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Whooping cough rising sharply in Washtenaw County

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This article was posted on MLive. Read more here.

Twenty-one cases of whooping cough have been reported in Washtenaw County so far in 2024, a sharp increase compared to the previous three years, officials said.

Teens and young adults have contracted the illness. In most cases they have been vaccinated against the disease, but the protection from vaccination decreases after two years, leaving teens and young adults more susceptible to illness and contributing to outbreaks, Washtenaw County Health Department officials said.

No hospitalizations have been reported.

“Pertussis (whooping cough), unfortunately, seems to be returning,” Laura Bauman, Washtenaw County Health Department epidemiology program manager, said in a statement.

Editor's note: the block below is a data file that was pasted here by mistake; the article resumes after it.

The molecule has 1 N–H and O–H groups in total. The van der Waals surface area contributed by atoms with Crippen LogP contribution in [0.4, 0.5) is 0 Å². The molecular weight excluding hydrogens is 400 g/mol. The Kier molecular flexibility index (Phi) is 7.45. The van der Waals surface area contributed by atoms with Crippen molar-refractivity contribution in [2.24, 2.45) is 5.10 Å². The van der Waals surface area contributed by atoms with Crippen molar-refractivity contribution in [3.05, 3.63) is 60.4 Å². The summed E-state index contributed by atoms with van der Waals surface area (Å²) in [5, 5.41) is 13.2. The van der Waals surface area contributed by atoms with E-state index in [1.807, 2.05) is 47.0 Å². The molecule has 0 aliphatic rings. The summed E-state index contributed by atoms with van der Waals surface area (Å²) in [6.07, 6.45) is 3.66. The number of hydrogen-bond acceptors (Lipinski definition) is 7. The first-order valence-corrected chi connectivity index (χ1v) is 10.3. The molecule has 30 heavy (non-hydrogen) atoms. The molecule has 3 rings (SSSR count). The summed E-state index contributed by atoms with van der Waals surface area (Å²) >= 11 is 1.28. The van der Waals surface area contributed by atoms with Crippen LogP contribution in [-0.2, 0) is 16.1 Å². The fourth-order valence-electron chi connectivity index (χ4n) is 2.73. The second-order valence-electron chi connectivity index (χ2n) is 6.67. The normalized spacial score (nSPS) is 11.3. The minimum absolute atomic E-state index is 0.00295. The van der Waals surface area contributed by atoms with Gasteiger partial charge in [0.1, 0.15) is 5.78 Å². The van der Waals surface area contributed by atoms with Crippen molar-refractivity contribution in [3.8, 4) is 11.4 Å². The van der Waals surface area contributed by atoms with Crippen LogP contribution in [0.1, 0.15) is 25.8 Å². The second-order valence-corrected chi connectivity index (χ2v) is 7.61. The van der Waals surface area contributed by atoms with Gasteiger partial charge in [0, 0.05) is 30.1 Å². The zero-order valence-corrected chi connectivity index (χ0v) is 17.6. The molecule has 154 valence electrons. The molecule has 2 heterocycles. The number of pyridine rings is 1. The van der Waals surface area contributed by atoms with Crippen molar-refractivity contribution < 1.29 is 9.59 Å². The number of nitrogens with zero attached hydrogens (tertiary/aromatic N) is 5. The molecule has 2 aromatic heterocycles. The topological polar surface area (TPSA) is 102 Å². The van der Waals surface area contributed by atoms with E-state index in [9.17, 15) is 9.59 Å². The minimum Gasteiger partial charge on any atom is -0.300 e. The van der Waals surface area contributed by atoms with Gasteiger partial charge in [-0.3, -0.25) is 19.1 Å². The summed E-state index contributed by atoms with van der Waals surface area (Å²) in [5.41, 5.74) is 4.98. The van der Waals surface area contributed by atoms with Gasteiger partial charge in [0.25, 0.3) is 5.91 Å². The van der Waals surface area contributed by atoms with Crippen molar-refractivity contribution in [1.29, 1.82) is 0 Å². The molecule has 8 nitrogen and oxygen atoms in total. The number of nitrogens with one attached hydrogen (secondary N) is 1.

Whooping cough is a contagious respiratory disease. The name comes from the “whoop” sound an infected person may make when trying to breathe after a coughing fit.

Antibiotic treatment is recommended for those with whooping cough and all household contacts, officials said, adding that diagnosed individuals should stay away from others until they have completed at least five days of antibiotics.

The illness is spread when an infected person coughs, sneezes or talks, and spreading is most common in the early stages of the illness, officials said.

Symptoms include low fever, runny nose, severe coughing, blue lips and nails and vomiting. Coughing may last for a month or longer.

“It’s important for us to identify and treat cases as soon as possible because illness from pertussis can be serious, especially for infants,” Bauman said.

In the decade prior to the COVID-19 pandemic in 2020, 50 to100 cases of pertussis were typically reported each year in Washtenaw County, officials said.

There are two kinds of vaccines that can help prevent pertussis. A booster vaccine is recommended every 10 years.

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